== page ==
2014 August Primary Winners, Losers and Surprises

by Susan J. Demas

Split Decision for Tea Party, Business Groups Rack Up Big Win with Prop 1

More people appear to be talking about last night’s Michigan primary than actually voted in it. Inside Michigan Politics is here to cut through the clutter of who won, who lost and who stunned.


  • Tea Party. They can claim some high-profile victories with U.S. Rep. Justin Amash (R-MI-3), Todd Courser, the almost Michigan GOP chair, in HD-82, and family values guru Gary Glenn in HD-98. The Tea Party also knocked off an incumbent, Rep. Frank Foster (R-Pellston), with the somewhat unknown Lee Chatfield in HD-107. Toppling an establishment Republican is always the prize for this movement.
  • Business Groups. If you only read news site comments and Facebook (and some of the polling), you’d have thought Proposal 1 was toast. But the confusing measure passed handily (thanks to some big spending), which means the hated Personal Property Tax (PPP) on business equipment will go the way of the dodo. Business interests also got an assist from a bipartisan cadre of local government leaders who argued most of the lost revenue would be replaced. But make no doubt about it -- Prop 1 checks off yet another key item on business groups’ agenda during the Gov. Rick Snyder era.


  • Tea Party. Establishment Republicans ruled in congressional contests. Former state Senate Majority Leader Mike Bishop (R-Rochester) dispatched state Rep. Tom McMillin (R-Rochester Hills) in MI-08. State Sen. John Moolenaar (R-Midland) easily beat self-funder Paul Mitchell in MI-04. Attorney Dave Trott ousted U.S. Rep. Kerry Bentivolio (R-MI-11), although that had more to do with the latter’s half-baked campaign than his Tea Party politics. And the Tea Party couldn’t even come through in blood-red Livingston County to boost one of their own, Wendy Day, in HD-47.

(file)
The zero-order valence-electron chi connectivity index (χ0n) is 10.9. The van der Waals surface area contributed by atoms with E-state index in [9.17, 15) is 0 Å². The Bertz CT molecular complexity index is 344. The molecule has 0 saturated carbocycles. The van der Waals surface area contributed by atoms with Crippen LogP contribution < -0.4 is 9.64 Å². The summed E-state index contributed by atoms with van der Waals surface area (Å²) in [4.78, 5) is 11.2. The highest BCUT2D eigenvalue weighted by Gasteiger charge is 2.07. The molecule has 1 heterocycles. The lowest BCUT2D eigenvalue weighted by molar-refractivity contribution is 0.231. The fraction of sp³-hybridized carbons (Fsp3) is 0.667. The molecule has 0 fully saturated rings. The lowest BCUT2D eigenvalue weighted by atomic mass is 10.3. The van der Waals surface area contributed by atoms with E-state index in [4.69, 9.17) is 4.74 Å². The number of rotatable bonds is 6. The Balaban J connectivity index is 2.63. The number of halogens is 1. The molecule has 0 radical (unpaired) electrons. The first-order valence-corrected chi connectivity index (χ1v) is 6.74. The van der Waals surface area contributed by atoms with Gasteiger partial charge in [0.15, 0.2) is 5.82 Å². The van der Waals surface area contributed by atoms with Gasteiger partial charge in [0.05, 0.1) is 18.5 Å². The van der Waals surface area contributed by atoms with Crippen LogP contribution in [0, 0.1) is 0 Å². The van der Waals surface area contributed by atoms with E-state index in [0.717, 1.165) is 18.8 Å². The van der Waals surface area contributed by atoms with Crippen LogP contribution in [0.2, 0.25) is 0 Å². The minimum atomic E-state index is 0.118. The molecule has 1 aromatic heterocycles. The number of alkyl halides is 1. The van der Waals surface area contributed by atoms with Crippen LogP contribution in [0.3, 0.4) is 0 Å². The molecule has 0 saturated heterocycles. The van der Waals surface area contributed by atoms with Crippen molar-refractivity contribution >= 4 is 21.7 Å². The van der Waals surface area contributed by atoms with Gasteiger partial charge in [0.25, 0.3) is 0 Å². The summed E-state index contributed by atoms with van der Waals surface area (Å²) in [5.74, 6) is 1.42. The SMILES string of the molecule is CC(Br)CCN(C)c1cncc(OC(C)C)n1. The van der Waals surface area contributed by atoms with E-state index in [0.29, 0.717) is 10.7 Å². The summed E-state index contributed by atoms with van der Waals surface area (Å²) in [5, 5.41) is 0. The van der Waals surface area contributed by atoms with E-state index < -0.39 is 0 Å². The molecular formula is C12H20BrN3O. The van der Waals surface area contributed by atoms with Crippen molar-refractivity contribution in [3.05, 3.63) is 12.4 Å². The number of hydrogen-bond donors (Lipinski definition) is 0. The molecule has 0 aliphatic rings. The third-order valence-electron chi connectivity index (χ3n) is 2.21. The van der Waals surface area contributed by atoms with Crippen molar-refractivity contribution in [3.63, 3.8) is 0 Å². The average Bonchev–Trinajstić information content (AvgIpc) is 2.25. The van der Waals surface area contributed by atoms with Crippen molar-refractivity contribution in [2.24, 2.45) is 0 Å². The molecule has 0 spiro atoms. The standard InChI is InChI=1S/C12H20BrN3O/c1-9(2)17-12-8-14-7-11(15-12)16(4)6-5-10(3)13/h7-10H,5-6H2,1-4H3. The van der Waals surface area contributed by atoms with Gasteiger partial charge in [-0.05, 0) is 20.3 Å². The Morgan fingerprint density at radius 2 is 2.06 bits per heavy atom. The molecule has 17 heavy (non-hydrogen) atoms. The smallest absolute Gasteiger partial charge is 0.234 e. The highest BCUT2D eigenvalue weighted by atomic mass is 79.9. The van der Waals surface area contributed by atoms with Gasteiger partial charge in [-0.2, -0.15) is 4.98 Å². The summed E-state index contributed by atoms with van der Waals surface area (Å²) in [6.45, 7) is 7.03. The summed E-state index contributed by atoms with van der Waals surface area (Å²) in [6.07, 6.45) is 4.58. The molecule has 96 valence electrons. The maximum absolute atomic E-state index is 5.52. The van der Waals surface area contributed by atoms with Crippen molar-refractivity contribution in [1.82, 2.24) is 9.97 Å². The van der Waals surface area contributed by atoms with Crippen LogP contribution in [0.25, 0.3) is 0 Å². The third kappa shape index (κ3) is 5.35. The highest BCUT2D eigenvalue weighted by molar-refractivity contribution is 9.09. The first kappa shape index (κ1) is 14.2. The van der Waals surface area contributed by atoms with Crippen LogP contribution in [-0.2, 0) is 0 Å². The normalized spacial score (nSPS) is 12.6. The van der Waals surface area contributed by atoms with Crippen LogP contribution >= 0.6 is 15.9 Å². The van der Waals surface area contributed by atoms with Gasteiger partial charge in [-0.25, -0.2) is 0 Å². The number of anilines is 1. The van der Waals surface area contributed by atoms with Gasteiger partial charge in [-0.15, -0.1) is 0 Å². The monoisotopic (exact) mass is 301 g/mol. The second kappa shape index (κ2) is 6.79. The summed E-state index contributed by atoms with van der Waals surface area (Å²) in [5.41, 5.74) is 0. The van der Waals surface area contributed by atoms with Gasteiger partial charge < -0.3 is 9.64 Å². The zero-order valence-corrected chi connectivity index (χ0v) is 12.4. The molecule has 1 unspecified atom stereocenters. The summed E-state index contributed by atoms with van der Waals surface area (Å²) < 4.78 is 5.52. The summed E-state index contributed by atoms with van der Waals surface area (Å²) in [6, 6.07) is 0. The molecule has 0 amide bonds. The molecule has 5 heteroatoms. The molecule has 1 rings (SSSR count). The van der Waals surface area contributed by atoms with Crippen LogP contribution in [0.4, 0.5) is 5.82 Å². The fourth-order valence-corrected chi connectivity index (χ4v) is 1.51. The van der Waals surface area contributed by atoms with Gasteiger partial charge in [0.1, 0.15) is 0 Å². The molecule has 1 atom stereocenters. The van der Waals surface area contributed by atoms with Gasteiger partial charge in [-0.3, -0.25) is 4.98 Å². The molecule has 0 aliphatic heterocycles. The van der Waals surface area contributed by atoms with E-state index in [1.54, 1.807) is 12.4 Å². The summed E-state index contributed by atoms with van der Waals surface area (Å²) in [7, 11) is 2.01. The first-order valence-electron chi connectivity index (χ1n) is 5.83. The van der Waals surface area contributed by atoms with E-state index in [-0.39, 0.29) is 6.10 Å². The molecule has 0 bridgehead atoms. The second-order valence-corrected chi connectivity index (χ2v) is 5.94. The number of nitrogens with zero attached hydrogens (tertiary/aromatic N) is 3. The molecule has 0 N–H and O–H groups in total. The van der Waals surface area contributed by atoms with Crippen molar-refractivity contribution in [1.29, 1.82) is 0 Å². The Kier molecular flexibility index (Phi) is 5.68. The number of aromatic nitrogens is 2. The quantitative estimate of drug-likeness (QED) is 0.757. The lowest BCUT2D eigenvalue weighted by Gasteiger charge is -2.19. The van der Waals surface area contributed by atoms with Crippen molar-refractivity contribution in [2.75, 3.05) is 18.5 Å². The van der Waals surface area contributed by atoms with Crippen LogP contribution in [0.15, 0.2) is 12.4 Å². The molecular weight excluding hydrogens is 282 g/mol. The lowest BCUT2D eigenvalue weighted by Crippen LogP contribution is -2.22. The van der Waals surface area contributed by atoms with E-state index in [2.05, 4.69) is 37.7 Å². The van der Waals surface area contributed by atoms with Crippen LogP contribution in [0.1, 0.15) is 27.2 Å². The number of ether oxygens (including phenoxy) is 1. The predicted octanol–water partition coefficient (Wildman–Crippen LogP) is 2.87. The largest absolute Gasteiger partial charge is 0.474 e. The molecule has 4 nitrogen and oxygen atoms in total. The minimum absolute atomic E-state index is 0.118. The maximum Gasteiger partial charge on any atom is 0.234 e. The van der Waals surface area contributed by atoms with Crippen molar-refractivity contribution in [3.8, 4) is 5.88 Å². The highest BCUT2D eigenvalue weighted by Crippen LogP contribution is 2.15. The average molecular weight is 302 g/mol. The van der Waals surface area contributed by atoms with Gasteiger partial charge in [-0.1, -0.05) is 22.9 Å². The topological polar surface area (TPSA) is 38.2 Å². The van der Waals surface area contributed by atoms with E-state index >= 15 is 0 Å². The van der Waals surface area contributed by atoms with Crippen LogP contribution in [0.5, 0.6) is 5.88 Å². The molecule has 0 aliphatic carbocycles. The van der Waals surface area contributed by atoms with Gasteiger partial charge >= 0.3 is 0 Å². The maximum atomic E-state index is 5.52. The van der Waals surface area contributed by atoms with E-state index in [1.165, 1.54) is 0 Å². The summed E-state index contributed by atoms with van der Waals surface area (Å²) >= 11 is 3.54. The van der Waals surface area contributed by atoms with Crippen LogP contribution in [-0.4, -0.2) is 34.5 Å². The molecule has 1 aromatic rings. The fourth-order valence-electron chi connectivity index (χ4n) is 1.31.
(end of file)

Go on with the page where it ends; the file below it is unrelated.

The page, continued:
• LGBT Rights. Rep. Frank Foster (R-Pellston) may not have realized he was putting his job on the line by signaling he’d support adding gays. lesbians, bisexuals and transgender people to the Elliot-Larsen Civil Rights Act, something backed by 75% of Michigan voters. But he did, as his rural U.P. district punished him last night for that and expanding Medicaid. Gov. Rick Snyder, who’s not exactly besties with the Tea Party, has even been mealy-mouthed about expanding Elliot-Larsen. Hard to see a conservative Republican Legislature going down that road now.


  • Brenda Lawrence. The Southfield mayor flew under the radar, with pundits predicting state Rep. Rudy Hobbs (D-Southfield) would edge out former U.S. Rep. Hansen Clarke (R-Detroit) in MI-13. But Lawrence prevailed in the race to succeed U.S. Rep. Gary Peters (D-Bloomfield Twp.), thanks to her superior ground game and EMILY’s List endorsement.
  • Cyndi Peltonen. Who? She’s the Democrats’ nominee in SD-13, and the race wasn’t that close. While everyone, including IMP, presumed well-financed attorney Ryan Fishman had it in the bag and might make the general election competitive for the seat vacated by term-limited state Sen. John Pappageorge (R-Troy), the Democratic primary electorate showed it wasn’t enamored with the former Republican.
  • Harvey Santana. Labor wanted the outspoken Democratic rep. gone from HD-09, but he blew challenger Hussein Berry out of the water with 75% of the vote. The Powering the Economy PAC, an arm of the Detroit Regional Chamber that had a very good night, extended a helping hand.